Most such companies are creating internal processes to ensure compliance and adherence to global IP rights and implementing effective information governance measures. Some steps taken to encourage IPR compliance include
Strict confidential disclosure agreements (CDAs) with employees, vendors, and service providers
Internal training programs on the importance of IP
Information technology (IT) measures including restricted access to data based on roles and responsibilities, monitoring of network and emails, fingerprint access to critical laboratories and storage rooms given to employees according to their roles, and using secured applications to share information with customers.
It is also important to note that India is a major hub for the knowledge process outsourcing (KPO) industry, which involves valuable data, trade secrets, and so on. Many Western companies have successfully managed to outsource such processes to India while ensuring adequate protection of information and data (see the “Valuable Knowledge” box).
Other IP-critical work ongoing in India includes
drug discovery and development (new targets, compound screening, toxicology screening)
clinical trials (phase 2, 3, and 4 studies performed by many drug and biologic companies)
clinical data management (companies such as Novartis and Pfizer with thousands of employees managing clinical data in India).
Setting up and implementing efficient project management systems are critical tasks for managing all outsourced activities. Biopharmaceutical contract manufacturing depends highly on smooth and efficient knowledge transfer and regular interactions between product sponsors and CDMOs. Two practical challenges need to be addressed when outsourcing to India: time-zone differences and effective means of communication.
Flexible approaches to work schedules are necessary to manage the time-zone challenge. Based on customer project requirements, many Indian CDMOs provide the necessary work-schedule flexibility to make available the required overlap in working hours between customers and CDMO project teams for meetings and discussions. Flexible approaches to work scheduling have been remarkably successful in the IT and business process outsourcing (BPO) industries in India for managing challenges arising from time-zone differences. Several companies are also tackling the communication gap by implementing rigorous training for their employees to ensure that nothing will be lost in translation.
Technological advancements have helped bridge the gap in these capabilities between Indian CDMOs and their western counterparts. Frequent use of video chats, email, and intranet network capabilities ensure effective communication.
A Value Proposition
Indian CDMOs are poised to provide a winning combination of quality and value for companies that consider outsourcing biopharmaceutical development and manufacturing. World-class facilities, infrastructure, and technical expertise can be obtained in India at significantly lower costs than similar work in the United States or Europe. With such undeniable benefits, it seems that biopharmaceutical outsourcing to India will continue to grow as global biopharmaceutical companies use this opportunity to fuel efficient growth.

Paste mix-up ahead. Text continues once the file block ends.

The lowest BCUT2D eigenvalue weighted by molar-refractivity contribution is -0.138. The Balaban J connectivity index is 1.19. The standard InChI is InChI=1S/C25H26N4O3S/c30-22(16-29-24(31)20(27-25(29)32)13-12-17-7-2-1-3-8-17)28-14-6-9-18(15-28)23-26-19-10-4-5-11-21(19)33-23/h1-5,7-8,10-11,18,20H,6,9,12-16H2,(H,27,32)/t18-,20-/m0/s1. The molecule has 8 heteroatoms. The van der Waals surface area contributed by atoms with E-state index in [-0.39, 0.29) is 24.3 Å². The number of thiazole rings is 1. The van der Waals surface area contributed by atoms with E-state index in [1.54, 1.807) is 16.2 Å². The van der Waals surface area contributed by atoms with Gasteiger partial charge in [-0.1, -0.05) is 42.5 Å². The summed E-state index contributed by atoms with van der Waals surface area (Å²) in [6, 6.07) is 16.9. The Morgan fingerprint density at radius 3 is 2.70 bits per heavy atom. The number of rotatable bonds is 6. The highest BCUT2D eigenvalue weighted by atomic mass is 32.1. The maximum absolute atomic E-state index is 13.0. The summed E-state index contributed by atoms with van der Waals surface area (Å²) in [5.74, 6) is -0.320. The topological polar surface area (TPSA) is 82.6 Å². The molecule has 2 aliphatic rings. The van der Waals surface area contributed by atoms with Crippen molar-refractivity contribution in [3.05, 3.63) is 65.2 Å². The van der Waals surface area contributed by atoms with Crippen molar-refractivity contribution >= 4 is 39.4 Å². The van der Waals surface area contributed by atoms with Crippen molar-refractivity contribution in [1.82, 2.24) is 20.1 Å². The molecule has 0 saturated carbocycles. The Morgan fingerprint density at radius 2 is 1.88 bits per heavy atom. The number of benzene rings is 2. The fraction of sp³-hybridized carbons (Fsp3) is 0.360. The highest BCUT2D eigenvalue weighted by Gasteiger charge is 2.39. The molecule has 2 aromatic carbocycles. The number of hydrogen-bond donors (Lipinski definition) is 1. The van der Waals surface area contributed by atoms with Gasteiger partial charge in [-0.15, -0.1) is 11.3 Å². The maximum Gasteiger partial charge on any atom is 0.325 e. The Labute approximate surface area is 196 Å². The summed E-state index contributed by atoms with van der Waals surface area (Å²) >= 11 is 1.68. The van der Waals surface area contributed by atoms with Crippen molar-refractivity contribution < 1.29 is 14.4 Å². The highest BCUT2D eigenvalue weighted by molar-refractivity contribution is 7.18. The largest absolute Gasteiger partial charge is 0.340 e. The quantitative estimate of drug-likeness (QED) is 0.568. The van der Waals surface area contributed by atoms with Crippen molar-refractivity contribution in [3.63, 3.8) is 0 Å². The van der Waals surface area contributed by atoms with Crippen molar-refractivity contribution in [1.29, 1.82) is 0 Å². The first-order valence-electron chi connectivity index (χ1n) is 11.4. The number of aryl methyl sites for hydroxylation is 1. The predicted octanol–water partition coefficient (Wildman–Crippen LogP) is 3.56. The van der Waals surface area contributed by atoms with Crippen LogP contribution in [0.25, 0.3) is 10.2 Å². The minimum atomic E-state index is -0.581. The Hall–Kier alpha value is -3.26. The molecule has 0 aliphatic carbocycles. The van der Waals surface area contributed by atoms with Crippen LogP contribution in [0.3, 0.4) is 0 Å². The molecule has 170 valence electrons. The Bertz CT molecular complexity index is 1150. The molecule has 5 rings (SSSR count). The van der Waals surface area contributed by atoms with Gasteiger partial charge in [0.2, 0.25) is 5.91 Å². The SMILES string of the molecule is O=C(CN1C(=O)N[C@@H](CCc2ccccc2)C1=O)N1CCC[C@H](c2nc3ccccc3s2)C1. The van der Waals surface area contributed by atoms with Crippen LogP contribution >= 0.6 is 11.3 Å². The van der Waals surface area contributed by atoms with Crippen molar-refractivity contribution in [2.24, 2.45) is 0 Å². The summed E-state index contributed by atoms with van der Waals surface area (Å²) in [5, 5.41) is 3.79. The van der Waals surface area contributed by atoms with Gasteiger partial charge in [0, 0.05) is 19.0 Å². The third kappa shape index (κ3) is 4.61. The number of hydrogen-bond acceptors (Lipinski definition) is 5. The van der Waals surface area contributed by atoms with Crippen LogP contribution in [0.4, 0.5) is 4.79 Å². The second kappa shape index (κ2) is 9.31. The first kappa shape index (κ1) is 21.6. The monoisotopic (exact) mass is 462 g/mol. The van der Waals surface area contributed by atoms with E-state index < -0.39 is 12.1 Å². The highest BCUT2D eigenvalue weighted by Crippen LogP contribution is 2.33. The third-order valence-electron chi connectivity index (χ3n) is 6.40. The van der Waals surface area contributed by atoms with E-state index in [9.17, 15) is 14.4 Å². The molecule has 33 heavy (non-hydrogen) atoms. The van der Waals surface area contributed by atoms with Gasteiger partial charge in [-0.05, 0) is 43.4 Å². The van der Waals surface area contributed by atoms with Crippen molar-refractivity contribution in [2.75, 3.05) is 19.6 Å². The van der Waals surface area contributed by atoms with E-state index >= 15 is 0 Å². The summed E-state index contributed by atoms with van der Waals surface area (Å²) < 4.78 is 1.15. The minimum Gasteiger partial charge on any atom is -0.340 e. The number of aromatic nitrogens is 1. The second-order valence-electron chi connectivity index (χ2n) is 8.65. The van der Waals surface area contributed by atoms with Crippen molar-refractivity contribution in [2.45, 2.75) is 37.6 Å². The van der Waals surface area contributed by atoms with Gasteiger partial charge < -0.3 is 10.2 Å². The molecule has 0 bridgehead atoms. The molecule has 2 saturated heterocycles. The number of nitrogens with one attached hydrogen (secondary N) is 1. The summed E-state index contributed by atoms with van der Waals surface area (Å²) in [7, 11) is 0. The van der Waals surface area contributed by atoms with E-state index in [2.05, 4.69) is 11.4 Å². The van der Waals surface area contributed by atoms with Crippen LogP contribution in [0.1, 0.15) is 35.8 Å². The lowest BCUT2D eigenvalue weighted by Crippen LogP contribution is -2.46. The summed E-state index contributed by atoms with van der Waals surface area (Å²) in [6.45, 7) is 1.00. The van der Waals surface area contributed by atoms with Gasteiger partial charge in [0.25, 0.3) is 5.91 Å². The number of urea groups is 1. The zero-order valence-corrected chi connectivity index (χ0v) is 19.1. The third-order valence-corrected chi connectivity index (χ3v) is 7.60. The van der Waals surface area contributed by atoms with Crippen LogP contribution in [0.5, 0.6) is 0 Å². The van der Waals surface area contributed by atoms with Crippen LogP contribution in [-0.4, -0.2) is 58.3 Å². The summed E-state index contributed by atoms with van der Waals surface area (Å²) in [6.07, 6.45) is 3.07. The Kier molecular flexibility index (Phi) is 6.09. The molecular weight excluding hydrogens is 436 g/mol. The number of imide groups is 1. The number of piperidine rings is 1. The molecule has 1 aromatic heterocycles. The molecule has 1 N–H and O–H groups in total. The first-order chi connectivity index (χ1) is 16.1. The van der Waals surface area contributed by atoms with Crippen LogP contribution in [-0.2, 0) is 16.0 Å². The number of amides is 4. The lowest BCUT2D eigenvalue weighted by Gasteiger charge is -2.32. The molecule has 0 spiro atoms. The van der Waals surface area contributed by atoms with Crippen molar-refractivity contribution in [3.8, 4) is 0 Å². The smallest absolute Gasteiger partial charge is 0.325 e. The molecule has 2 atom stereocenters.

Siddharth J. Advant, PhD, is president of biologics, and Jaby Jacob, PhD, is associate vice president of process development at Kemwell Biopharma, 34th KM, Tumkur Road, Teppada Begur, Bangalore, 562 123, India; 91-80-3928-5450, fax 91-80-3928-5452; [email protected]; www.kemwellbiopharma.com.
1.) Langer, E. 2014, April. 11th Annual Report and Survey of Biopharmaceutical Manufacturing Capacity and Production. BioPlan Associates, Inc., Rockville, MD
2.) Application of Single-Use Equipment for Buffer Storage and Distribution in Medium Size MAb Production Facility. Pharmaceut. Eng. 2014, January–February
3.) Tertiary Education in India. Wikipedia. 2013, 16 June. http://en.wikipedia.org/wiki/Tertiary_education_in_India
4.) Kumar, R.. 2013, November 16, The Reverse Brain Drain: Why NRIs Are Returning to India. NDTV: Profit http://profit.ndtv.com/news/your-money/article-the-reverse-brain-drain-why-nris-are-returning-to-india-372361
5.) Pharmaceutical Industry in India. Wikipedia2014, 29 April. http://en.wikipedia.org/wiki/Pharmaceutical_industry_in_India
6.) Weinstein, D. 2014, 24 February. FDA’s Hamburg Says India Is a Significant Pharma Partner. Medical Marketing & Media www.mmm-online.com/fdas-hamburg-says-india-is-a-significant-pharma-partner/article/335383
7.) Baldia, S. 2010, 12 February. Offshoring to India: Are Your Trade Secrets and Confidential Information Adequately Protected?. Bus. Technol. Sourc. Rev. 9-16.
8.) Bagri, NP. 2014, 18 February. FDA Commissioner Pledges More Coordination with Indian Regulators. India Ink http://india.blogs.nytimes.com/2014/02/18/f-d-a-commissioner-pledges-more-coordination-with-indian-regulators/?_php=true&_type=blogs&_r=0.
9.) Annex 1C: Agreement on Trade-Related Aspects of Intellectual Property Rights. Marrakesh Agreement Establishing the World Trade Organization. World Trade Organization, Geneva, Switzerland. 1994, 15 April www.wto.org/english/tratop_e/trips_e/t_agm0_e.htm.
10.) Bansal, T. 2013, 1 October. Patents in Pharma Industry in India. Express Pharma http://pharma.financialexpress.com/sections/management/2724-patents-in-pharma-industry-in-india